there are three decades of evidence that dominating instruction with a system of controlling external rewards may contribute to inferior learning
In this sentence, is the word "dominating" an adjective or a gerund?
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On its own, the subject of the verb "may contribute" is ambiguous. To approach this question, we need further context. The following excerpt from Diversity and Motivation: Culturally Responsive Teaching in College seems to match the text in question:
Another consistent research finding is that[,] when a learning activity is undertaken explicitly to attain some extrinsic reward, people respond by seeking the least demanding way of ensuring the reward. Cramming for tests is an example of this phenomenon which comes easily to mind. Since there are three decades of evidence that dominating instruction with a system of controlling external rewards may contribute to inferior learning, using a pedagogy based on theories of intrinsic motivation appears to be a more reasonable and effective approach to enhancing learning among culturally diverse students.
In context, there is a contrast between instruction dominated by extrinsic reward and instruction (possibly the same instruction) dominated by intrinsic motivation. The authors support intrinsic motivation.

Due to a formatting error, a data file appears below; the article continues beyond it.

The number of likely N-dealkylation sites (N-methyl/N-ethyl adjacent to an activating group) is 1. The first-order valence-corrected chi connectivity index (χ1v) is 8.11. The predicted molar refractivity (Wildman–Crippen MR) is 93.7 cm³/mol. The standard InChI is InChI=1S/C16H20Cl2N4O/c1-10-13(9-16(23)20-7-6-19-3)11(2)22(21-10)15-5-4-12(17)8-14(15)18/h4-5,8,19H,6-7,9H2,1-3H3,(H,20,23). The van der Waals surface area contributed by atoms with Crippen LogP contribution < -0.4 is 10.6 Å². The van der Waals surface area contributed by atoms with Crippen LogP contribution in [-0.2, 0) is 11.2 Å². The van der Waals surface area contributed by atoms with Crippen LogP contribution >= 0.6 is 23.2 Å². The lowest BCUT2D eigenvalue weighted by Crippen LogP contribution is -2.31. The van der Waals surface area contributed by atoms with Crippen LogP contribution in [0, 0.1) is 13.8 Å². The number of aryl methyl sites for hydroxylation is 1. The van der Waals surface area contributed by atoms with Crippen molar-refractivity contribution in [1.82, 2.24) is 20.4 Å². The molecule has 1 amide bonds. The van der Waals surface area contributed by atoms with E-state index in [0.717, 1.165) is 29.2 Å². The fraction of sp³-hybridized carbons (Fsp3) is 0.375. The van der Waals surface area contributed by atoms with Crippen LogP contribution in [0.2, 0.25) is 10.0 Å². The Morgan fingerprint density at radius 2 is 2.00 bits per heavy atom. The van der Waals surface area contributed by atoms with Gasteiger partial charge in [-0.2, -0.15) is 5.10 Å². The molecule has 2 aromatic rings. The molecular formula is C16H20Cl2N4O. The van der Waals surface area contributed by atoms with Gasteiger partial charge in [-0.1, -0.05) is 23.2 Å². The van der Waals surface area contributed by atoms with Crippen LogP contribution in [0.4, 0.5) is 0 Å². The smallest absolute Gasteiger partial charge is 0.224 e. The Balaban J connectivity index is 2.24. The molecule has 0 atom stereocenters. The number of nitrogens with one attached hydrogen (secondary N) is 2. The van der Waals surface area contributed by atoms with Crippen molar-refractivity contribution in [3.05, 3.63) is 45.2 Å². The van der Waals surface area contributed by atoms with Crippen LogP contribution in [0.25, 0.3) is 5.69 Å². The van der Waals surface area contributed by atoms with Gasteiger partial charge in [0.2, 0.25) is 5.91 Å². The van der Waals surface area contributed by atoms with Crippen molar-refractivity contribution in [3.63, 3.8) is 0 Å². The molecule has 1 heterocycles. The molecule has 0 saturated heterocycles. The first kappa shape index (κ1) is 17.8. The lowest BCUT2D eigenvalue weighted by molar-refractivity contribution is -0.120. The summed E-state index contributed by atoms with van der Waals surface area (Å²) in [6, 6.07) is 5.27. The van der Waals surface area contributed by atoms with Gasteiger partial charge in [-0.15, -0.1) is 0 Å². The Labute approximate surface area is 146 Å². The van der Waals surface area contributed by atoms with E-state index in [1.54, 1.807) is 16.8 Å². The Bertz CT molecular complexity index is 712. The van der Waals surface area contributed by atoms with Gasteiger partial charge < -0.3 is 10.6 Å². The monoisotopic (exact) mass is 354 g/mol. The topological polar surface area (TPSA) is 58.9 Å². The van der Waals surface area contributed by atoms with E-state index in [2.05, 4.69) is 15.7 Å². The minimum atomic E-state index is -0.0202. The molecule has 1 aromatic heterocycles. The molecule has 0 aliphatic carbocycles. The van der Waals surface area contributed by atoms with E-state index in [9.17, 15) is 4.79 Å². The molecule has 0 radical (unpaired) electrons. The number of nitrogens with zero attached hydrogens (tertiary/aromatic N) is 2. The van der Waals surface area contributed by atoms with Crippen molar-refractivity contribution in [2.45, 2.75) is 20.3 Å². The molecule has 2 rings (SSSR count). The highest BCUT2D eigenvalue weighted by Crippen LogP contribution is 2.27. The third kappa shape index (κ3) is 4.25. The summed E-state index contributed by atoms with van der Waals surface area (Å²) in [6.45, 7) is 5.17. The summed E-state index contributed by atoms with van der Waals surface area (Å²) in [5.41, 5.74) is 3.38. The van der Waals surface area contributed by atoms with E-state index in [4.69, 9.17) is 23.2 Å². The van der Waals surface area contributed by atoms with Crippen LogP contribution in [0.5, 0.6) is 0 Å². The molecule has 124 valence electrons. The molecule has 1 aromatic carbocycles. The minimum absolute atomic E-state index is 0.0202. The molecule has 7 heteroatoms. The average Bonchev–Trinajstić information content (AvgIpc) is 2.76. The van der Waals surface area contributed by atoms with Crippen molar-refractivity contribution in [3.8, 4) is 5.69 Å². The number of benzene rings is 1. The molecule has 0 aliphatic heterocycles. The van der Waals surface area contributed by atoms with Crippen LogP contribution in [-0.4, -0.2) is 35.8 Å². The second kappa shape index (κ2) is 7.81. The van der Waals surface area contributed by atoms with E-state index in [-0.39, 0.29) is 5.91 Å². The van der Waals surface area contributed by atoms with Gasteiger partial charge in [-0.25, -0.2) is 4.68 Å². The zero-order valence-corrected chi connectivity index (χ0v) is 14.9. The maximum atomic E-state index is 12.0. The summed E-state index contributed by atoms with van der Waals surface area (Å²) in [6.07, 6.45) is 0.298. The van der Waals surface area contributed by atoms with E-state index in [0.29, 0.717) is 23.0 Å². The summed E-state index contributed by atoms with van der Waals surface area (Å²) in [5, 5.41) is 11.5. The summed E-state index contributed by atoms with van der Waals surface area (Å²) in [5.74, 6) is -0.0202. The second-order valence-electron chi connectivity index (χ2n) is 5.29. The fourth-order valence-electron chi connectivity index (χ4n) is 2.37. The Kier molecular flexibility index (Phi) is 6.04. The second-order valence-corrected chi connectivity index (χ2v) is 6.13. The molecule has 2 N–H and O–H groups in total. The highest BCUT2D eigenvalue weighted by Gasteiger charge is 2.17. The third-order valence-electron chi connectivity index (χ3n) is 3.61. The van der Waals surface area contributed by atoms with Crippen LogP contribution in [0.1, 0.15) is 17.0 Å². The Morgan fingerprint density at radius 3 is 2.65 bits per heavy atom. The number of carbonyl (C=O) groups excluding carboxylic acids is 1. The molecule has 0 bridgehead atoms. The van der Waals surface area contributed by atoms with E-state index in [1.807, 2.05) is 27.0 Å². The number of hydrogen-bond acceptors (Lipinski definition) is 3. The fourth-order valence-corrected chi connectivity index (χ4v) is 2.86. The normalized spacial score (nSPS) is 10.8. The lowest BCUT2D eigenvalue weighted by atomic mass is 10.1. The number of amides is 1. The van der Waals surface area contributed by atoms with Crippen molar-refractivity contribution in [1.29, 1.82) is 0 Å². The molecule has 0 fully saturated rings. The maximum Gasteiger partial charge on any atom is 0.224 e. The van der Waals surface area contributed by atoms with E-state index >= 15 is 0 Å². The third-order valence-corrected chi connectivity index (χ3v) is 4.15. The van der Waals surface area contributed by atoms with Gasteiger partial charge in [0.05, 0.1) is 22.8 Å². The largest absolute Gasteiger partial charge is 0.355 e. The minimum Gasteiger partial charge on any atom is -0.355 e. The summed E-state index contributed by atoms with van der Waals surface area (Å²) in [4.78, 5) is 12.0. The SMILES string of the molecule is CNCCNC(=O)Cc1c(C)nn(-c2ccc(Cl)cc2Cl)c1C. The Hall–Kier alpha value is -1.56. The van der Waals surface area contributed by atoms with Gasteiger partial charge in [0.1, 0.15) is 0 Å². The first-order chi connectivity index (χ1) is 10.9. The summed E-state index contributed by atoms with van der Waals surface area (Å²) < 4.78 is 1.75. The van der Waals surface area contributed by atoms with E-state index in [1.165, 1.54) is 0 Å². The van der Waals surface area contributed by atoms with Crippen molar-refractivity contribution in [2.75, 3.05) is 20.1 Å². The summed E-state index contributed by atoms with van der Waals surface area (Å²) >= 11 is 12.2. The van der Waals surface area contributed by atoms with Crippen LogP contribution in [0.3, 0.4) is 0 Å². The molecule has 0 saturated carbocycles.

The simple subject of "may contribute" is the gerund "dominating". The complete subject is the gerund phrase "dominating instruction with a system of controlling external rewards". Within the phrase, "instruction" is the direct object (and semantic theme) of "dominating", and the following prepositional phrase is an adjunct.
Of course, the gerund has no subject. However, it does imply a semantic agent or actor. In this sentence, the actors are teachers -- an assumption which is directly supported by the intended audience of the book. The thing which the authors claim may contribute to inferior learning is the action (by teachers) of imposing extrinsic rewards on their methods and materials.
The alternative interpretation of the ambiguity casts the word "dominating" as a participle which modifies the word "instruction". Were that the case, "instruction" would be the explicit semantic agent, leaving the semantic patient or theme implied. Who or what the instruction might dominate remains unclear.
Syntactically it could be either instruction which dominates (dominating as an adjectival participle modifying instruction) or to dominate instruction (dominating as a gerund with instruction as its object).
Frankly, neither strikes me as particularly felicitous, which is why I find it difficult to decide which is intended; but the fact that the sentence seems to be about pedagogic approaches suggests that instruction is the subject, which would tip the scale toward an adjectival understanding.
But I have no confidence in that.